Coles' canned yellowfin tuna – is it sustainable?

1 September 2015 | How an 'overfished' stock suddenly become okay to eat.

Is yellowfin tuna overfished?

Coles has recently started stocking a new range of canned yellowfin tuna, a species of tuna it previously didn't source because it said it was overfished.

The new tuna range appears to be in breach of its sustainable seafood policy. Coles has since taken the policy off its website. The 2015 policy read: "We do not source Yellowfin, Southern Bluefin or Bigeye tuna, all of which are overfished, or are in danger of being overfished."

So what's going on?

While it may be questionable for Coles to adjust its sustainable seafood policy on the fly, its new pole and line caught yellowfin tuna does in fact come from a Marine Stewardship Council (MSC)-certified fishery in the Maldives.

Can an "overfished" fish suddenly become sustainable? We spoke with MSC's Asia Pacific regional director Patrick Caleo and its senior fisheries manager for Oceania and Southeast Asia Bill Holden to find out how sustainable the tuna really is.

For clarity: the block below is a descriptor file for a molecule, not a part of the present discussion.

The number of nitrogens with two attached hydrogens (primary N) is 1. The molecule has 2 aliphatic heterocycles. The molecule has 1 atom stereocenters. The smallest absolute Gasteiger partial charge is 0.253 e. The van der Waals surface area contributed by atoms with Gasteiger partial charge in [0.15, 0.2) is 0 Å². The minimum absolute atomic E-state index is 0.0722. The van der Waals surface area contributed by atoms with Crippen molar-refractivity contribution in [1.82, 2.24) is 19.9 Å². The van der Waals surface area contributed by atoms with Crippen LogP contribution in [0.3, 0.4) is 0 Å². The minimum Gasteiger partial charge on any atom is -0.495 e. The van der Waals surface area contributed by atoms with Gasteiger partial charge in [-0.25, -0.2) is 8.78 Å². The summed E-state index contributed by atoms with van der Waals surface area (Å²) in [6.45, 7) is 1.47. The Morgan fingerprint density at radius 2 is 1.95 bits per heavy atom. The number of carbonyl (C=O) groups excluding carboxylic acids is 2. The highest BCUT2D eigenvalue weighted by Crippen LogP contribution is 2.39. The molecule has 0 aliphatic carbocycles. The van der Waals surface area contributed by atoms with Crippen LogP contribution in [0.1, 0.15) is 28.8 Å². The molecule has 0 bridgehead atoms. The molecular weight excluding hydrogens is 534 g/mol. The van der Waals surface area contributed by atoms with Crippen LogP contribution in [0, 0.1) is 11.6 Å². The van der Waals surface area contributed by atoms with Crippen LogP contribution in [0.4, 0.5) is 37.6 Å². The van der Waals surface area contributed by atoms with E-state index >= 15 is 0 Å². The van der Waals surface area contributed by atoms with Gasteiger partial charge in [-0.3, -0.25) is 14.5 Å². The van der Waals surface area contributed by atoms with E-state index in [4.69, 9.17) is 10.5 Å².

This particular fishery was certified for yellowfin tuna by MSC in 2014, prior to the sale of Coles' yellowfin tuna, Mr Caleo told CHOICE.

Yellowfin makes a comeback

While the stock was once subject to overfishing, this doesn't preclude it from ever being sustainable again. For example, yellowfin stocks were last assessed in 2012 by the intergovernmental organisation, the Indian Ocean Tuna Commission (IOTC), and were no longer deemed to be overfished in the region.

Quentin Hanich, associate professor and Fisheries Governance program leader at the University of Wollongong, says "for the time being, that's probably the best scientific evidence available, so you'd have to go with that."

Fish stocks can fluctuate for a number of reasons, says Caleo from MSC – be it naturally or as a result of fishing pressures. "Sustainable seafood policies do change," he says.

Yellowfin stocks in the region are due to be assessed again this year and if there is a drastic change, MSC will review the fishery's certification. MSC fisheries are certified for a period of five years, but are reviewed every year to ensure fish stocks are still healthy.

How are MSC fisheries certified and what does it mean?

When assessing a fishery MSC ensures:

  • fish stocks are healthy and robust;
  • the fishing methods used reduce the impact on the marine ecosystem; and,
  • the fishery is well managed and can respond to environmental changes.

MSC certification takes around 12–18 months. An independent auditor assesses fisheries against MSC's standard, and brands using the certification label are charged 0.5% of the net price.